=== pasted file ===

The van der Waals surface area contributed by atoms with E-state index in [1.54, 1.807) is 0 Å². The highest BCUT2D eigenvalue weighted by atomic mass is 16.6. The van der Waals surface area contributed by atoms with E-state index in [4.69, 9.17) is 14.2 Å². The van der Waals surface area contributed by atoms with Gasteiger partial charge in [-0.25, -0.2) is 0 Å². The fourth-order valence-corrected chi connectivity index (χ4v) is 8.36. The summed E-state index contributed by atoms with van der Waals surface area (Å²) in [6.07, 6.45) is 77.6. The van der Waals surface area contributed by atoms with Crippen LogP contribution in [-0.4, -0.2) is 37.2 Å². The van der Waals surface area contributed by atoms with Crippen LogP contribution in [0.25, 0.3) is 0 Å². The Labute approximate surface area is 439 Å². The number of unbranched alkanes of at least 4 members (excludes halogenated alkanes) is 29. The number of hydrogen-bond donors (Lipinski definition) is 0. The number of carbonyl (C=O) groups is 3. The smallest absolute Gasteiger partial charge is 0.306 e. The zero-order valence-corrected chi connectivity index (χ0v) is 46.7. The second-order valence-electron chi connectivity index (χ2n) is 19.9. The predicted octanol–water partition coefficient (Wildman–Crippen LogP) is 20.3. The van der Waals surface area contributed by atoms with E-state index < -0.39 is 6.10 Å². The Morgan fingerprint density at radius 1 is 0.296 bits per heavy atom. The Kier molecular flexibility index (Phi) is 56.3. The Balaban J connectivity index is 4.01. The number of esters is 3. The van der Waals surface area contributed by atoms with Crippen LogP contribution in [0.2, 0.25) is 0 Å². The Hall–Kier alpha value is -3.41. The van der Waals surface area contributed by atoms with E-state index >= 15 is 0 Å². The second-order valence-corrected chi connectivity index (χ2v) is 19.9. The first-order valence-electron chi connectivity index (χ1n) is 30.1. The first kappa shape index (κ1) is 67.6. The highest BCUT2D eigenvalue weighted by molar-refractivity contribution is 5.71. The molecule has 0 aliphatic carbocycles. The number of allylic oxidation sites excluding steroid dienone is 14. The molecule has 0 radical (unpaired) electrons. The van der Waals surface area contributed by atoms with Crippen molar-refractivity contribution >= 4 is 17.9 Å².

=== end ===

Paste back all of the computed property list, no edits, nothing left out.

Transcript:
The van der Waals surface area contributed by atoms with E-state index in [1.54, 1.807) is 0 Å². The highest BCUT2D eigenvalue weighted by atomic mass is 16.6. The van der Waals surface area contributed by atoms with E-state index in [4.69, 9.17) is 14.2 Å². The van der Waals surface area contributed by atoms with Gasteiger partial charge in [-0.25, -0.2) is 0 Å². The fourth-order valence-corrected chi connectivity index (χ4v) is 8.36. The summed E-state index contributed by atoms with van der Waals surface area (Å²) in [6.07, 6.45) is 77.6. The van der Waals surface area contributed by atoms with Crippen LogP contribution in [-0.4, -0.2) is 37.2 Å². The van der Waals surface area contributed by atoms with Crippen LogP contribution in [0.25, 0.3) is 0 Å². The Labute approximate surface area is 439 Å². The number of unbranched alkanes of at least 4 members (excludes halogenated alkanes) is 29. The number of hydrogen-bond donors (Lipinski definition) is 0. The number of carbonyl (C=O) groups is 3. The smallest absolute Gasteiger partial charge is 0.306 e. The zero-order valence-corrected chi connectivity index (χ0v) is 46.7. The second-order valence-electron chi connectivity index (χ2n) is 19.9. The predicted octanol–water partition coefficient (Wildman–Crippen LogP) is 20.3. The van der Waals surface area contributed by atoms with E-state index < -0.39 is 6.10 Å². The Morgan fingerprint density at radius 1 is 0.296 bits per heavy atom. The Kier molecular flexibility index (Phi) is 56.3. The Balaban J connectivity index is 4.01. The number of esters is 3. The van der Waals surface area contributed by atoms with Crippen LogP contribution in [0.2, 0.25) is 0 Å². The Hall–Kier alpha value is -3.41. The van der Waals surface area contributed by atoms with E-state index >= 15 is 0 Å². The second-order valence-corrected chi connectivity index (χ2v) is 19.9. The first-order valence-electron chi connectivity index (χ1n) is 30.1. The first kappa shape index (κ1) is 67.6. The highest BCUT2D eigenvalue weighted by molar-refractivity contribution is 5.71. The molecule has 0 aliphatic carbocycles. The number of allylic oxidation sites excluding steroid dienone is 14. The molecule has 0 radical (unpaired) electrons. The van der Waals surface area contributed by atoms with Crippen molar-refractivity contribution >= 4 is 17.9 Å².